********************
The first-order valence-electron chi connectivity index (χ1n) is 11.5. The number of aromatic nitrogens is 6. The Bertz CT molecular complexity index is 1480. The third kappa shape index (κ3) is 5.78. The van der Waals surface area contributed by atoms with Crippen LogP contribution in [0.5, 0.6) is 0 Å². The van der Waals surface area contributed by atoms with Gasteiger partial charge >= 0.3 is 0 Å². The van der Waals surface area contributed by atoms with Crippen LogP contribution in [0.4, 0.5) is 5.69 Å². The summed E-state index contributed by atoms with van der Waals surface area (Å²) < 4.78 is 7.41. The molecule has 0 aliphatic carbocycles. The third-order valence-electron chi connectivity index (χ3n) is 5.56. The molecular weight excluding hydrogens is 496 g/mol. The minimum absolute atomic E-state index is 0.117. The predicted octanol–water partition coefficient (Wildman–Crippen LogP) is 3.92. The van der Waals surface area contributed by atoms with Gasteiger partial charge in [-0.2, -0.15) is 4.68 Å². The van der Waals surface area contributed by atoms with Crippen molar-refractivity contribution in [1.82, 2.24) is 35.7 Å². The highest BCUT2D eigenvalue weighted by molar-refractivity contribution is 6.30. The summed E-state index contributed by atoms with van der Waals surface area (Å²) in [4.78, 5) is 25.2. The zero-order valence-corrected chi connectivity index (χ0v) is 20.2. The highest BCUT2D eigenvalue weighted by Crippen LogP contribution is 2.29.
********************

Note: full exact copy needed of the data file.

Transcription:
The first-order valence-electron chi connectivity index (χ1n) is 11.5. The number of aromatic nitrogens is 6. The Bertz CT molecular complexity index is 1480. The third kappa shape index (κ3) is 5.78. The van der Waals surface area contributed by atoms with Crippen LogP contribution in [0.5, 0.6) is 0 Å². The van der Waals surface area contributed by atoms with Gasteiger partial charge >= 0.3 is 0 Å². The van der Waals surface area contributed by atoms with Crippen LogP contribution in [0.4, 0.5) is 5.69 Å². The summed E-state index contributed by atoms with van der Waals surface area (Å²) < 4.78 is 7.41. The molecule has 0 aliphatic carbocycles. The third-order valence-electron chi connectivity index (χ3n) is 5.56. The molecular weight excluding hydrogens is 496 g/mol. The minimum absolute atomic E-state index is 0.117. The predicted octanol–water partition coefficient (Wildman–Crippen LogP) is 3.92. The van der Waals surface area contributed by atoms with Gasteiger partial charge in [-0.2, -0.15) is 4.68 Å². The van der Waals surface area contributed by atoms with Crippen molar-refractivity contribution in [1.82, 2.24) is 35.7 Å². The highest BCUT2D eigenvalue weighted by molar-refractivity contribution is 6.30. The summed E-state index contributed by atoms with van der Waals surface area (Å²) in [4.78, 5) is 25.2. The zero-order valence-corrected chi connectivity index (χ0v) is 20.2. The highest BCUT2D eigenvalue weighted by Crippen LogP contribution is 2.29.